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Statue of Sekhmet
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This larger-than-life statue, just over 2 metres tall, is the seated figure of Sekhmet, a goddess associated with destruction who has the head of a lioness. Her name means 'she who is powerful'. According to one myth, Sekhmet was the fiery eye of the sun god Re and was sent against his enemies. The statue comes from Thebes in Egypt. It is dated around 1350 BC, making it over 3,000 years old.
The statue is carved from a single block of polished granodiorite - a black rock which is chipped and flecked in places. The goddess is seated on a narrow throne, her bare feet placed on a small plinth, her palms resting on her knees. In the fingers of her left hand she clasps an ankh, shaped like a cross, with a loop at the top. For the ancient Egyptians, the ankh was a symbol of life.
The most striking thing about Sekhmet is her lioness's head, complete with muzzle, carved whiskers and chipped nose. Her ears are rounded and alert. Set behind them, on top of her head, is a large circle of stone - called a sun-disc. In front of this is a 'uraeus', the head of a rearing cobra that symbolises Sekhmet's destructive power. Either side of her ears and circling under her chin is a mane. It is carved with small triangles like the rays of the sun. The mane overlaps a heavy wig - typical of Egyptian deities - which covers the back of the head and falls in two stiff hanks over Sekhmet's shoulders. Grooves in the stone suggest the strands of hair, which partially obscure the carved concentric circles of her ceremonial collar.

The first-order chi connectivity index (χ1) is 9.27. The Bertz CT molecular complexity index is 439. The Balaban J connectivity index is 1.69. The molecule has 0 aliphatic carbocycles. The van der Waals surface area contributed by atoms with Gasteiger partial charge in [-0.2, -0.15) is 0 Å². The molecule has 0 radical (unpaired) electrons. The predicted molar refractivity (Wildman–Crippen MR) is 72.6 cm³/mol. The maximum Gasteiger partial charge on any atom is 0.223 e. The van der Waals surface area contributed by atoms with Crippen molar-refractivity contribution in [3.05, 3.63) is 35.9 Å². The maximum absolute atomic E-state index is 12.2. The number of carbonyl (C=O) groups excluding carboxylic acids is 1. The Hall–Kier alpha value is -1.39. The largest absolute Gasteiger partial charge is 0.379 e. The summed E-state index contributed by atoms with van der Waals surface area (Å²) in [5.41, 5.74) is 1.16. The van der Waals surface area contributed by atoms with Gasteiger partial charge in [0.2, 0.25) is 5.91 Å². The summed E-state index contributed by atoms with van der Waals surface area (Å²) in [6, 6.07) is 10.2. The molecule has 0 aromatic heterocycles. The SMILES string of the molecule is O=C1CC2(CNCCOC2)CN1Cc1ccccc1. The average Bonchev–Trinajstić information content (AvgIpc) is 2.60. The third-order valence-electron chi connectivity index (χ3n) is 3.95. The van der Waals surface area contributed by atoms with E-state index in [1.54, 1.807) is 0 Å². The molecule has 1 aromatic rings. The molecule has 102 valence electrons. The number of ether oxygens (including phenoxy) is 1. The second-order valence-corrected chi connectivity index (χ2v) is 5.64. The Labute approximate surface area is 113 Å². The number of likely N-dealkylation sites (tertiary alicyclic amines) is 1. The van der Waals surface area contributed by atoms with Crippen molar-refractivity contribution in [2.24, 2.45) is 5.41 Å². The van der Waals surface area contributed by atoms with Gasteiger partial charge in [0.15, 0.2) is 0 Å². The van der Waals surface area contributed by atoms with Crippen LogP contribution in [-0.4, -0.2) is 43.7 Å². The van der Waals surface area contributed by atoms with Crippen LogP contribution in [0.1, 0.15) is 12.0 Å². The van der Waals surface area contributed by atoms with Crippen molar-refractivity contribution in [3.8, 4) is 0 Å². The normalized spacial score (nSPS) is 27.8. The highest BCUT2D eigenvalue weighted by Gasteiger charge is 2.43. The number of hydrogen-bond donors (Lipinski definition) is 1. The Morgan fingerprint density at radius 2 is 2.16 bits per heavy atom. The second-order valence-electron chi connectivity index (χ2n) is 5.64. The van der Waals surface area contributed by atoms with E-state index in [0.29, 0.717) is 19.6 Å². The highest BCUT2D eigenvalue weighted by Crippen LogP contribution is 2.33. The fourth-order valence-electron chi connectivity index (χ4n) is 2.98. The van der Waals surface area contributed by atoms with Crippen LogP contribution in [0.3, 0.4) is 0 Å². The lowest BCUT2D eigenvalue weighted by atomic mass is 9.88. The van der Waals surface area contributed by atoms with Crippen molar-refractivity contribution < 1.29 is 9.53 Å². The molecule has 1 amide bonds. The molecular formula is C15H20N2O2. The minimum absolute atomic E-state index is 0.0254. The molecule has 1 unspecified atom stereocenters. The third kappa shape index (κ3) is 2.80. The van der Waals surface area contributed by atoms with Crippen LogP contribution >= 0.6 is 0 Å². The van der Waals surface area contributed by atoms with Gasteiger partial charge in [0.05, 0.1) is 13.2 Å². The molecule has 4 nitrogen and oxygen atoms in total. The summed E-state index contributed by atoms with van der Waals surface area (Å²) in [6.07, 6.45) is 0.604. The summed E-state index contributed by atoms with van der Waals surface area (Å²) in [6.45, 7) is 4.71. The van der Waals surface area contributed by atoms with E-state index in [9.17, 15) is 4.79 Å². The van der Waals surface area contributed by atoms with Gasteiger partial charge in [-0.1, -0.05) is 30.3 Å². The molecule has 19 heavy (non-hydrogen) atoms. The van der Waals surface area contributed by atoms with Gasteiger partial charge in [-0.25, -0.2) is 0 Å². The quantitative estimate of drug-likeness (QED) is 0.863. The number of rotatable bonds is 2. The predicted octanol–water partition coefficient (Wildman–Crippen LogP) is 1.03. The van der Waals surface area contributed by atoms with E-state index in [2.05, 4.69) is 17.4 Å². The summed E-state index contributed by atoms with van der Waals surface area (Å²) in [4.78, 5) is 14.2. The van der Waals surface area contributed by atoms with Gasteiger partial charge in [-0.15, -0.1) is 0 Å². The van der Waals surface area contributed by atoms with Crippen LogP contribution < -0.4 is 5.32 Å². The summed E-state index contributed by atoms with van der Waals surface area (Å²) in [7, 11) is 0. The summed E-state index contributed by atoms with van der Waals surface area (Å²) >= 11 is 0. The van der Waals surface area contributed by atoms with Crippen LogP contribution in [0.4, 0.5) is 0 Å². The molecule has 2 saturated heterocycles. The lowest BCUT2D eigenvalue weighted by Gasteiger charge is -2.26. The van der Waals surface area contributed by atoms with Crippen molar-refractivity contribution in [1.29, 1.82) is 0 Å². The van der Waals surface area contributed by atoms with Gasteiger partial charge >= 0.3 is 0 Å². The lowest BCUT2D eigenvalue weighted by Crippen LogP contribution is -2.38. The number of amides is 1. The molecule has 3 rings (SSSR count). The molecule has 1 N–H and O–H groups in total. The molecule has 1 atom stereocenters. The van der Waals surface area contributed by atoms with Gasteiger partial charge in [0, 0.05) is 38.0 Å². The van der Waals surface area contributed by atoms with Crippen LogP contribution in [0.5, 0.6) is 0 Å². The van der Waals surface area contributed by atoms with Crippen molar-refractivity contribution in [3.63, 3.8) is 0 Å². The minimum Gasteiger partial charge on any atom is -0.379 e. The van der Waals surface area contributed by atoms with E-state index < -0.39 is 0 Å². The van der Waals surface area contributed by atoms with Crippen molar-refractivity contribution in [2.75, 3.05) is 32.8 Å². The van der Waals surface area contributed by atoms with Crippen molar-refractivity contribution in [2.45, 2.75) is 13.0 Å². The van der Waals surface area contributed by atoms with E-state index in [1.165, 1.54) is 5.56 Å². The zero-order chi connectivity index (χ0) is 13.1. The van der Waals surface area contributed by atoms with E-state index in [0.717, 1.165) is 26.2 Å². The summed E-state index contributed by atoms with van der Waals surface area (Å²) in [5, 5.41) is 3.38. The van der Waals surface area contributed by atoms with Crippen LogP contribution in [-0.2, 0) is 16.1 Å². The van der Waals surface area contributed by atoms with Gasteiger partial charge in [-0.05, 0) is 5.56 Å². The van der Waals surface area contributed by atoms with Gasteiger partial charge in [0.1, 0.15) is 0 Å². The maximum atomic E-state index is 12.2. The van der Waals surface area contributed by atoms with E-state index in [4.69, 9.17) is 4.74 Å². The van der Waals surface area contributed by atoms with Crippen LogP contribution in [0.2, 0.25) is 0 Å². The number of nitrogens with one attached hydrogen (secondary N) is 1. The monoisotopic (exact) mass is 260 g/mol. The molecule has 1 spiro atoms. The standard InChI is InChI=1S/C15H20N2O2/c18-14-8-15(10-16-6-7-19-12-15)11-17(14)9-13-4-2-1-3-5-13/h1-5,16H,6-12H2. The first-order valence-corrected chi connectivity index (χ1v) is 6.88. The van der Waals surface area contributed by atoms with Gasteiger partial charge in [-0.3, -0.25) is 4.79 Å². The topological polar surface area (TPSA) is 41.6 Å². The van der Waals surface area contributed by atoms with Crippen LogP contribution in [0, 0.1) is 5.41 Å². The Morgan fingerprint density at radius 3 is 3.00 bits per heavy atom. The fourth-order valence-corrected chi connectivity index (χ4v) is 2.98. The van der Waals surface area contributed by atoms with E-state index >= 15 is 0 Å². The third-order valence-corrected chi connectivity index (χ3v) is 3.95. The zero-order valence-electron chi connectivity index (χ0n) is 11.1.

Sekhmet has a slender figure and wears a simple, close-fitting gown. A band of decoration defines the scooped neckline. A similar pattern runs under her bust and a flower is centred on each breast. Her arms appear to be bare. Sekhmet's gown is calf length and she wears ankle bracelets.
Sekhmet's body is supported by a column that runs up the back of the statue. The throne she is sitting on has a low back and no arms. A single narrow column of hieroglyphs is carved on the front of the throne on each side. Sekhmet was especially revered by King Amenhotep III and the inscriptions describe him as 'beloved of Sekhmet who smites the Nubians'. This statue is thought to be one of 730 erected in Amenhotep's mortuary temple - one seated and one standing for each day of the year. They were part of a ritual to pacify Sekhmet's fury on a regular basis.